The Shadows by Alex North

This book was on my radar because I’d enjoyed Alex North’s previous novel, The Whisper Man. I listened to the first two-thirds of that one on audiobook and read the last third. My memory of it was that it was well-paced, well-written, and eerie… and that the resolution to the mystery was fairly disappointing. But that disappointment was negligible compared to my overall experience of the book, and I was eager to buy the next North novel when it came out. 

The Shadows, which shares a detective from the previous book, started out very slow for me. I’m not sure if it was the pacing of the book, or if I was burned out from reading multiple thrillers in a row, but I just could NOT get into it. It took me more than 100 pages – probably closer to 150 – before I felt like it got going. But then I was really glad I’d stuck with it, because it became extremely hard to put down.


Rating: 3.5 out of 5.

Mini Plot Summary: We follow two main characters to the small, rundown town of Gritten. Paul has returned to Gritten – his hometown – for the first time in twenty-five years to care for his mother, whose rapidly declining health has landed her in hospice. Police detective Amanda is investigating a horrific murder that took place in her town of Featherbank – a murder that has ties to an equally disturbing murder in Gritten’s past. Paul knows the details of that long-ago murder all too well, because it involved his best friends. Including Charlie Crabtree – who disappeared after the murder and hasn’t been seen or heard from since. Everyone has always insisted he died, lost forever somewhere in the depths of the sinister forest known by townspeople as The Shadows. But now that Paul has returned to Gritten, a series of upsetting incidents remind him of Charlie and their troubled history… and these events keep escalating. Paul and Amanda must face up to their pasts as they try to figure out what’s going on – and discover what really happened to Charlie.

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What I Liked About This Book: This book was full of genuine surprises for me. Because I read so many thrillers/mysteries, and because that’s the sort of television show I gravitate toward, and because I love trying to solve a mystery as I go along, it’s increasingly rare that I find myself caught off guard. But this book caught me off guard, not once but several times. I had a general idea of who I thought was responsible… and I was SO WRONG. Delightful.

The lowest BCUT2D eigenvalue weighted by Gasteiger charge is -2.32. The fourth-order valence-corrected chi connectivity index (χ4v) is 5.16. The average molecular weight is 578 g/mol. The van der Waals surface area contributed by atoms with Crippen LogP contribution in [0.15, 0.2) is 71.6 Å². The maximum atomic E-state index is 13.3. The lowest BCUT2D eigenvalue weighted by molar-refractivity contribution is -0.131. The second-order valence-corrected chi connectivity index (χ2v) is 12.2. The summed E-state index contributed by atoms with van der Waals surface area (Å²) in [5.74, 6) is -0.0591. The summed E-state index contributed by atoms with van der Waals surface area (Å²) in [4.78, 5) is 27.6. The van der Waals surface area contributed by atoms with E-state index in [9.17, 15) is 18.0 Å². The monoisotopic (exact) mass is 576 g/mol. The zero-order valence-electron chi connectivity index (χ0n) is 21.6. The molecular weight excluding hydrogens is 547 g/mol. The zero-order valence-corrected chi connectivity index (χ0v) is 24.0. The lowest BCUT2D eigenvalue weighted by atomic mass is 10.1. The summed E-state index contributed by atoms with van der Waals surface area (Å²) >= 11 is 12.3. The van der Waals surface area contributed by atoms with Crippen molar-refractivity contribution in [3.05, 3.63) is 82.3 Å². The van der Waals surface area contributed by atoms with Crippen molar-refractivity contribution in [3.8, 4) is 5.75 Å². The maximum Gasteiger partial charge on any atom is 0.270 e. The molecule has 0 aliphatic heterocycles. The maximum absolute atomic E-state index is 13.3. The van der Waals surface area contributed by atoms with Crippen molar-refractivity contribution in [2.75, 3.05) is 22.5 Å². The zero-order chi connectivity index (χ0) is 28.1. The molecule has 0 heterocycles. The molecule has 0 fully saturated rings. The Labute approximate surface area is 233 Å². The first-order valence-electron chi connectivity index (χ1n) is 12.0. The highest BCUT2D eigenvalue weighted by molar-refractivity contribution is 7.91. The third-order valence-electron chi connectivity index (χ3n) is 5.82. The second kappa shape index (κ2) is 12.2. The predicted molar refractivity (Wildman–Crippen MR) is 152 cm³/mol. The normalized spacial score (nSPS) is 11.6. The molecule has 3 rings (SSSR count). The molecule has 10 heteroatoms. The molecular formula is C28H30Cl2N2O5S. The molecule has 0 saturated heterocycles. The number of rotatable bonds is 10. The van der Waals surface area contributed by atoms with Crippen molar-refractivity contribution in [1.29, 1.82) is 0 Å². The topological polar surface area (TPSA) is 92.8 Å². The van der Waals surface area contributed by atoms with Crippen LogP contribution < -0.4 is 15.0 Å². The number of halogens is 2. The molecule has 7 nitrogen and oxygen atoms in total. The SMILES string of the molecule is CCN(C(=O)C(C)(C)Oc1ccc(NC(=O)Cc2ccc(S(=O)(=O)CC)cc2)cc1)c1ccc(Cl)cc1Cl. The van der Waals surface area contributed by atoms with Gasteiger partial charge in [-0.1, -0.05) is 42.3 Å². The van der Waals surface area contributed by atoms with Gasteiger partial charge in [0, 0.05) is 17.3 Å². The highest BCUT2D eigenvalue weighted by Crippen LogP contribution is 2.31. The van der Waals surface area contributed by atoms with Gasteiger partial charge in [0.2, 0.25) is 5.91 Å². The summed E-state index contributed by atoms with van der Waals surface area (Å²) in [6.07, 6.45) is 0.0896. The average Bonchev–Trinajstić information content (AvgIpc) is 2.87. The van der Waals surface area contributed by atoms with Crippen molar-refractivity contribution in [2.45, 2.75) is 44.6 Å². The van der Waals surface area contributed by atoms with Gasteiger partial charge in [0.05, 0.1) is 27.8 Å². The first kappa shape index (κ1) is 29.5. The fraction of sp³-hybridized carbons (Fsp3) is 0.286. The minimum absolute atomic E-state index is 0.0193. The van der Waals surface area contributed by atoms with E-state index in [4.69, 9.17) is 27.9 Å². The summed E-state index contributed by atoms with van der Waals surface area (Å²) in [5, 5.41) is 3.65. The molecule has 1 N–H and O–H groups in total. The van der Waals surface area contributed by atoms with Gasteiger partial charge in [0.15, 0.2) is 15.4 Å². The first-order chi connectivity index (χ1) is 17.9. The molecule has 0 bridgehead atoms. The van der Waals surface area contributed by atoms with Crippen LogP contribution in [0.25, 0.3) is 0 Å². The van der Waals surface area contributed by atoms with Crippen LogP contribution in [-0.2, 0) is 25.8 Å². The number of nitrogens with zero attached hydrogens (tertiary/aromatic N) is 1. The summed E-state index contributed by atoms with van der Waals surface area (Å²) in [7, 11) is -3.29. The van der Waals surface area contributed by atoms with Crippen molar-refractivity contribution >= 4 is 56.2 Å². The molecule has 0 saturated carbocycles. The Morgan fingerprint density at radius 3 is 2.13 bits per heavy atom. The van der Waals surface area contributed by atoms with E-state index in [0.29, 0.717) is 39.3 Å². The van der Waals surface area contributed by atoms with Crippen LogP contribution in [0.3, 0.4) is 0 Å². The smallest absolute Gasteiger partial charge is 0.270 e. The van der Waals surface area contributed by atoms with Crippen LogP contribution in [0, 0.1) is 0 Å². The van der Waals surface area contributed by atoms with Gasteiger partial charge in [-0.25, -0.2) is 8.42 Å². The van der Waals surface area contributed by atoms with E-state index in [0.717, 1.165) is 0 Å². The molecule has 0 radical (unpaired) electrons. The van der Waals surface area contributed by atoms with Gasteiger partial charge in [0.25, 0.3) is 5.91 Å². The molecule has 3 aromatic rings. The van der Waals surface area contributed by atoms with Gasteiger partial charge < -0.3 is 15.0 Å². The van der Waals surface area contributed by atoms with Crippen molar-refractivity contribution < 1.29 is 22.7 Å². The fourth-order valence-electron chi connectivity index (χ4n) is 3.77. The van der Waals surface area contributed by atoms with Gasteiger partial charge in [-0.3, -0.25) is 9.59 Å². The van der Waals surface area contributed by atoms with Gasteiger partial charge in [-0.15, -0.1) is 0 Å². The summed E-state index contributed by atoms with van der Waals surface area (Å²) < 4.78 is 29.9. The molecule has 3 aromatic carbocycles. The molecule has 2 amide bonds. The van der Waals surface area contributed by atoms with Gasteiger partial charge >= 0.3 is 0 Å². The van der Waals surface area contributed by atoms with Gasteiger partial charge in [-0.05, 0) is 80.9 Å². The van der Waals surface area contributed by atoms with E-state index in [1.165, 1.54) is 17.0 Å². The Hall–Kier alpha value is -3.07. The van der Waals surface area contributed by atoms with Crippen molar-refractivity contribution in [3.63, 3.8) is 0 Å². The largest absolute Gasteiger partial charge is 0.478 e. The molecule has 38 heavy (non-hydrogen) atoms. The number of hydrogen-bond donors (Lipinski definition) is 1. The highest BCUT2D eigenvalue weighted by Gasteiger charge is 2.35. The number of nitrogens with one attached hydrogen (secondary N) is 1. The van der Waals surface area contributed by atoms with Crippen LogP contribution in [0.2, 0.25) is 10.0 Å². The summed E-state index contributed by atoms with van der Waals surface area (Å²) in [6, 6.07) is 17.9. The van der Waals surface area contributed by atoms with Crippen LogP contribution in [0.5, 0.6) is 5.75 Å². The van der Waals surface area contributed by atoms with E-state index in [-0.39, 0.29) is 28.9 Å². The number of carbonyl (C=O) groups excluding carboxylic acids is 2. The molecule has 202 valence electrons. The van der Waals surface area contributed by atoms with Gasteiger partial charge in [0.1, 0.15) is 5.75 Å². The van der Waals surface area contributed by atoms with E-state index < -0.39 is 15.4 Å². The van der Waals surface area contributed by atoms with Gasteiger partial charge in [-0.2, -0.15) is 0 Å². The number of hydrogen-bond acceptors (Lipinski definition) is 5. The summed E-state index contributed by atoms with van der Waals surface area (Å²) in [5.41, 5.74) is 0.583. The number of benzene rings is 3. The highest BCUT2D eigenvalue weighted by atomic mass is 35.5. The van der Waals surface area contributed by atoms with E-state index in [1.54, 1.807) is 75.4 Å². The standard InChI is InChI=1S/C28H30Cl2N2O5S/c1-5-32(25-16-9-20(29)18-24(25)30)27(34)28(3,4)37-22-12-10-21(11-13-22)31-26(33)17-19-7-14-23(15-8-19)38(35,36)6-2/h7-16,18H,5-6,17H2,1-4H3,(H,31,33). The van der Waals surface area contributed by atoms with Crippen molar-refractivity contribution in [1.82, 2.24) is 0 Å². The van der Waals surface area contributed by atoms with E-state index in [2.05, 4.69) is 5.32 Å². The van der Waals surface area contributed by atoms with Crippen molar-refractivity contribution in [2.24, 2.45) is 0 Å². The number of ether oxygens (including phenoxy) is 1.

This book also felt very thoughtful to me, which I liked. Don’t get me wrong – I love a good ol’ mystery where all you have to think about is who killed whom and why. But I really enjoyed how this book prodded at some deeper themes – the relationship between parents and children, what inner strength means and where it comes from, how history informs the present, the power we have over our own trajectories and thoughts and dreams. I enjoy North’s writing style, and often found the imagery quite beautiful. 

As in The Whisper Man, we get to know the main characters (Amanda and Paul, here) quite well, and I really enjoyed discovering their backstories and how their histories motivated them. 

What I Didn’t Like About This Book: As with its predecessor, finding out the murderer’s identity was kind of a letdown. We get a chilling echo of something revealed earlier on in the book, which I enjoyed… but it also felt a tiny bit contrived, as though achieving that echo was the only reason for making the murderer out to be who it was. This didn’t ruin the book for me – what came before and what came after were too strong. But it was a little bit disappointing. 

There was one point in the book when I felt a little… manipulated. The plot hit a point that surprised me, and for a moment I could not understand how it could be true. The “explanation” for how it could, indeed, be true felt a little bit unbelievable, but also logical in the universe of the book, so I got over it. But it did stand out as a point that pulled me right out of the magic of the story.

Should You Read This Book? While this took a long time to catch hold for me, I would ultimately say it’s an excellent book that’s definitely worth a read. For me, it was a stronger and more cohesive book than The Whisper Man, with a similarly deeply creepy and unsettling backdrop that made The Whisper Man a gripping novel. The Shadows has cemented Alex North as a writer whose books I will continue to seek out.

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